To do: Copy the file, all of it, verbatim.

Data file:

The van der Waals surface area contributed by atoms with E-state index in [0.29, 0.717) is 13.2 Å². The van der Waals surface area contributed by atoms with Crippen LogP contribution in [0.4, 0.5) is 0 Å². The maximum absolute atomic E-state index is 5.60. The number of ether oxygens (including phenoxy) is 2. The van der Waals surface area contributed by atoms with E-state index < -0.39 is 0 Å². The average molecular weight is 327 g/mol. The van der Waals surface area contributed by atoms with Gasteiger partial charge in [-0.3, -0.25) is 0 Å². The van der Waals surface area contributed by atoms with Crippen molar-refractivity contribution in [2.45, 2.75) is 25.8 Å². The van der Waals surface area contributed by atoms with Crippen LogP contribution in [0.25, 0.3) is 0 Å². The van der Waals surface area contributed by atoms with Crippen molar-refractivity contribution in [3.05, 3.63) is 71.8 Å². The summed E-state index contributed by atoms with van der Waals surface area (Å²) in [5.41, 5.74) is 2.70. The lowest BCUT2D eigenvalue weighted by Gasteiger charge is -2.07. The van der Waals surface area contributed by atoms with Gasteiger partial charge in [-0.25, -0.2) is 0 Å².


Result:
The van der Waals surface area contributed by atoms with E-state index in [0.29, 0.717) is 13.2 Å². The van der Waals surface area contributed by atoms with Crippen LogP contribution in [0.4, 0.5) is 0 Å². The maximum absolute atomic E-state index is 5.60. The number of ether oxygens (including phenoxy) is 2. The van der Waals surface area contributed by atoms with E-state index < -0.39 is 0 Å². The average molecular weight is 327 g/mol. The van der Waals surface area contributed by atoms with Gasteiger partial charge in [-0.3, -0.25) is 0 Å². The van der Waals surface area contributed by atoms with Crippen molar-refractivity contribution in [2.45, 2.75) is 25.8 Å². The van der Waals surface area contributed by atoms with Crippen LogP contribution in [0.25, 0.3) is 0 Å². The van der Waals surface area contributed by atoms with Crippen molar-refractivity contribution in [3.05, 3.63) is 71.8 Å². The summed E-state index contributed by atoms with van der Waals surface area (Å²) in [5.41, 5.74) is 2.70. The lowest BCUT2D eigenvalue weighted by Gasteiger charge is -2.07. The van der Waals surface area contributed by atoms with Gasteiger partial charge in [-0.25, -0.2) is 0 Å².